Archive for April, 2010

A portion of Peter Selgin’s response to Writer’s Digest question about the worst mistake a writer can make:

Perfectionism is certainly a mistake. If writers pay too much attention to their inner critics they will generate very little work. Move on; get it done. Stop “perfecting.” Let the next book (or story) be the perfect one.

Ain’t that the truth.  Click here to read the interview in its entirety.

As its title suggest, Life Goes to the Movies blurs the line between reality and that which takes place on the big screen.  Peter Selgin’s second book of fiction—first novel—explores the delusions and detachments of its characters, as well as their search for identity in the midst of chasing their dreams, at an existential time in American history.

Set primarily in New York, following the Vietnam War, the novel stars Nigel DiPoli and Dwaine Fitzgibbon, two aspiring filmmakers who begin their journey together in art school.  While Nigel is the point-of view character, the story focuses on the antics and rantings of Dwaine—D for death, W for war, A for anarchy, I for insane, N for nightmare, E for end of the world.

Dwaine’s self-created acronym points to his tour of duty in Vietnam and how those events affected him.  Serving as a medic, he witnessed death first-hand and was unable to save the lives of men in his platoon.  Guilt and blame weigh on him following the war, and he refuses to share explicit details of the experience with Nigel, saying only that, “Vietnam was like an exploding dog.”

Dwaine constantly puts up walls, keeping Nigel at a close distance.  The information he’s willing to divulge—family history, for one—seems made up; or, at least, Nigel’s unable to tell if Dwaine’s quoting lines from movies or telling the truth.  This, however, doesn’t disparage Nigel.

His first glimpse of Dwaine evokes comparisons to the rough-and-tumble actors he grew up idolizing.  At this time, Nigel ponders, “There’s something altogether dark about him, what exactly I can’t say, but it’s darker than this sheet of paper I’ve just finished covering with charcoal.” The mystery of who Dwaine is and what he’s been through adds to the appeal.  Nigel follows him to skid row, Hollywood, and a number of low-paying, somewhat film-related jobs, chasing their dream of making movies that matter.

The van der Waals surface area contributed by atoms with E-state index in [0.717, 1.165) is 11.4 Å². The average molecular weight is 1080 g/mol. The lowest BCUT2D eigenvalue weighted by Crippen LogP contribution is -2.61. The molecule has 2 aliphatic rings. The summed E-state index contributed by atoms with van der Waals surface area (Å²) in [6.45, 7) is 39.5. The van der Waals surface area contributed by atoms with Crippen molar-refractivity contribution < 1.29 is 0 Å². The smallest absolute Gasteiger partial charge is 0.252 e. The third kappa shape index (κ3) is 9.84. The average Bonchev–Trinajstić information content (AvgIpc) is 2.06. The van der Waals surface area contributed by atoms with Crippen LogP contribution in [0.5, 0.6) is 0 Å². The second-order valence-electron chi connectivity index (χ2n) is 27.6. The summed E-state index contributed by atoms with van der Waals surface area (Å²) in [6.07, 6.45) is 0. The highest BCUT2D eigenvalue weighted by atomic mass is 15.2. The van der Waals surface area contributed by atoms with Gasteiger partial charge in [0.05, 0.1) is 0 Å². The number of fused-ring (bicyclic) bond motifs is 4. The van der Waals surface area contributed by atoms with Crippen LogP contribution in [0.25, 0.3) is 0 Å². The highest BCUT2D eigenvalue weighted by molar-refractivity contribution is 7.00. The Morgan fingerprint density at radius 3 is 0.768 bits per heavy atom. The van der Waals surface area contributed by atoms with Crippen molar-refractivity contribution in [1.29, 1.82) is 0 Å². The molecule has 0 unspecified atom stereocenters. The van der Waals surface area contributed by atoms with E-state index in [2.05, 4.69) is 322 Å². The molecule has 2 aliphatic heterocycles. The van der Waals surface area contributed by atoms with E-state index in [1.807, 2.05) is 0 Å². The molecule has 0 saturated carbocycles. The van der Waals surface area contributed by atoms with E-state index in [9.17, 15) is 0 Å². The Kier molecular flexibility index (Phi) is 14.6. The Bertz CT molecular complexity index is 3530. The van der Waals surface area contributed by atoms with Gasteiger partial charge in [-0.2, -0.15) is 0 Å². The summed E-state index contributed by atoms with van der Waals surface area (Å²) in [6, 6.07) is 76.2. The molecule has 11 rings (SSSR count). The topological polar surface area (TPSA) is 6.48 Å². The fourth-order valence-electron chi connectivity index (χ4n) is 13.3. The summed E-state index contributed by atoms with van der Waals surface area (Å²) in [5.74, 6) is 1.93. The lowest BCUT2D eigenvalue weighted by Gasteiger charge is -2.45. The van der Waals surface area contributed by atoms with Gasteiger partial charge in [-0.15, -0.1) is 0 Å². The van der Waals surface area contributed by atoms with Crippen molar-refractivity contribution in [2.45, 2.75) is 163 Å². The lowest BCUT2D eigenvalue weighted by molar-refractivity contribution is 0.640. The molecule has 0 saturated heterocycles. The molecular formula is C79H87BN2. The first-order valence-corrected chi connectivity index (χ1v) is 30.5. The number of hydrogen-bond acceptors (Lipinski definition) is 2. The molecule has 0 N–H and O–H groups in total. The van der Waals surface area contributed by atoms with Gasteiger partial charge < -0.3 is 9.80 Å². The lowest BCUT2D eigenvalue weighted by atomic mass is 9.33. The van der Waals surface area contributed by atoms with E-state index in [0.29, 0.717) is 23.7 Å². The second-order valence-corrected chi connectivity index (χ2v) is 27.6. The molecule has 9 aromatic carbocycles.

Through all of this, tensions—sexually, between the two of them, and competitively, as they both are infatuated with the same woman—begin to grow and Dwaine’s charm seems to wear thin.  Their ideologies on life and film conflict, widening the gap between them.  Nigel believes a movie is an escape from reality, that its “purpose…is to make life less real, less boring.”  Dwaine, however, believes “movies should make life more real, less phony, that not only are they capable of changing the world, movies should change it.”

Nigel is conflicted about his place in the world.  He wants to stay in New York and live out his dream of making films with Dwaine, though he yearns for love and stability, too. Going back home to Connecticut seems to him like defeat, a cop-out of sorts.  On a visit to his parents’ house, his angst toward the malaise of living back in his hometown surfaces:

After two years in New York I found Barnum unbearable…Compared to those of New York, the streets of my hometown looked gutted and radioactive, as if a nuclear bomb had been dropped there, one of those bombs that levels dreams but leaves buildings and people standing…There was nothing worth filming here.